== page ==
Just when the Newspaper Association of American finally reported something good about the industry’s health–web traffic growth of 6% in 2007 and 9% in Q4–one of its own cuts it down at the knees.
The Numbers Guy of the Wall Street Journal, a NAA member, examined the claim. And he writes that , although newspaper-site uniques have grown in the past three years, their overall share of web usage has shrunk:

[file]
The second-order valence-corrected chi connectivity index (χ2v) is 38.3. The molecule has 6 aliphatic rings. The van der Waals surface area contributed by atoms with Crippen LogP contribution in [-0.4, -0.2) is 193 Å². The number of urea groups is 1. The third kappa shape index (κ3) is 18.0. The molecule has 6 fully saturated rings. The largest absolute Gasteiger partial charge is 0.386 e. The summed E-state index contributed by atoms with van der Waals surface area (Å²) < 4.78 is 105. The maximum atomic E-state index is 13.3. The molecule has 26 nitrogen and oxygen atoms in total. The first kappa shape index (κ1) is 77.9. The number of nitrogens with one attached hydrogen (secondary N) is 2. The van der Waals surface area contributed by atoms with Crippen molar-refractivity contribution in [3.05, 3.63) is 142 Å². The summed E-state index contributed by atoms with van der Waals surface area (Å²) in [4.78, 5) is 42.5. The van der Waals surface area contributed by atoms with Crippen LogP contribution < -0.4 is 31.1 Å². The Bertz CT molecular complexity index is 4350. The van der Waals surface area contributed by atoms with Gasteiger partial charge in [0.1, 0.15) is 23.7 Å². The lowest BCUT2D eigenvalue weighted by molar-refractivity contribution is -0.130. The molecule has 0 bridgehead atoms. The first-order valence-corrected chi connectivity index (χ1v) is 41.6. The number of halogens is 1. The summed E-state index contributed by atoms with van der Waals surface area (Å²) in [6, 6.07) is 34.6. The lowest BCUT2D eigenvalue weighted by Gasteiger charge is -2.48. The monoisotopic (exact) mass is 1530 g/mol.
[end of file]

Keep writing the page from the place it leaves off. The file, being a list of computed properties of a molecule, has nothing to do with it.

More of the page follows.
There was a sharp increase in the amount of time American adults spent on the Web, and the number of pages they viewed, thanks to the proliferation of broadband and new Web services. Against this backdrop, newspaper’s online performance looks less impressive. The average Web user loaded 51% more Web pages in 2007 than three years earlier, and spent 23% more time online. The equivalent increases for newspaper Web sites were just 24% and 20%, respectively. So newspapers were losing share of the average reader’s total Web activity.
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